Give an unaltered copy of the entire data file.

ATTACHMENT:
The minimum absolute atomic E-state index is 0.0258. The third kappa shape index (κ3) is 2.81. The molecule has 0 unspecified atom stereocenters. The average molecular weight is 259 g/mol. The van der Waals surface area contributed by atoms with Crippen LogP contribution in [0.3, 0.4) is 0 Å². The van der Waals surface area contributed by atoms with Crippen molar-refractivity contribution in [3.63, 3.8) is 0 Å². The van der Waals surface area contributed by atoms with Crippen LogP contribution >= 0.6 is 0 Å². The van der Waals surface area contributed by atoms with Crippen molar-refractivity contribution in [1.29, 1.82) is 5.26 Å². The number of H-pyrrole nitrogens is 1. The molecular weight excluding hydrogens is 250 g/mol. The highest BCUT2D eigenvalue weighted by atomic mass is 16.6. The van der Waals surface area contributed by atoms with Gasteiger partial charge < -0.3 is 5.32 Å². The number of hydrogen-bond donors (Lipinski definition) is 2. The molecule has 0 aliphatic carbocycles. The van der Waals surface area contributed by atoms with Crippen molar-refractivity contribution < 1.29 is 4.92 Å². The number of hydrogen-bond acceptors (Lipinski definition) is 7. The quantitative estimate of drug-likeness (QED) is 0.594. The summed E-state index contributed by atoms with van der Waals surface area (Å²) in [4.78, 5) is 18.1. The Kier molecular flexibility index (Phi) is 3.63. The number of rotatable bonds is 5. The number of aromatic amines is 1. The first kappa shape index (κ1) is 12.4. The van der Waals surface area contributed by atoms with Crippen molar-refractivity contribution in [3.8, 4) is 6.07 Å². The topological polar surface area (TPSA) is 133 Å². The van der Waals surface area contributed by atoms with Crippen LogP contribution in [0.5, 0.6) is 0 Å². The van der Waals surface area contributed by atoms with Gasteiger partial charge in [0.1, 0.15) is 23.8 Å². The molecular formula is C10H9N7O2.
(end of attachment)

The minimum absolute atomic E-state index is 0.0258. The third kappa shape index (κ3) is 2.81. The molecule has 0 unspecified atom stereocenters. The average molecular weight is 259 g/mol. The van der Waals surface area contributed by atoms with Crippen LogP contribution in [0.3, 0.4) is 0 Å². The van der Waals surface area contributed by atoms with Crippen molar-refractivity contribution in [3.63, 3.8) is 0 Å². The van der Waals surface area contributed by atoms with Crippen LogP contribution >= 0.6 is 0 Å². The van der Waals surface area contributed by atoms with Crippen molar-refractivity contribution in [1.29, 1.82) is 5.26 Å². The number of H-pyrrole nitrogens is 1. The molecular weight excluding hydrogens is 250 g/mol. The highest BCUT2D eigenvalue weighted by atomic mass is 16.6. The van der Waals surface area contributed by atoms with Gasteiger partial charge < -0.3 is 5.32 Å². The number of hydrogen-bond donors (Lipinski definition) is 2. The molecule has 0 aliphatic carbocycles. The van der Waals surface area contributed by atoms with Crippen molar-refractivity contribution < 1.29 is 4.92 Å². The number of hydrogen-bond acceptors (Lipinski definition) is 7. The quantitative estimate of drug-likeness (QED) is 0.594. The summed E-state index contributed by atoms with van der Waals surface area (Å²) in [4.78, 5) is 18.1. The Kier molecular flexibility index (Phi) is 3.63. The number of rotatable bonds is 5. The number of aromatic amines is 1. The first kappa shape index (κ1) is 12.4. The van der Waals surface area contributed by atoms with Crippen molar-refractivity contribution in [3.8, 4) is 6.07 Å². The topological polar surface area (TPSA) is 133 Å². The van der Waals surface area contributed by atoms with Crippen LogP contribution in [0.5, 0.6) is 0 Å². The van der Waals surface area contributed by atoms with Gasteiger partial charge in [0.1, 0.15) is 23.8 Å². The molecular formula is C10H9N7O2.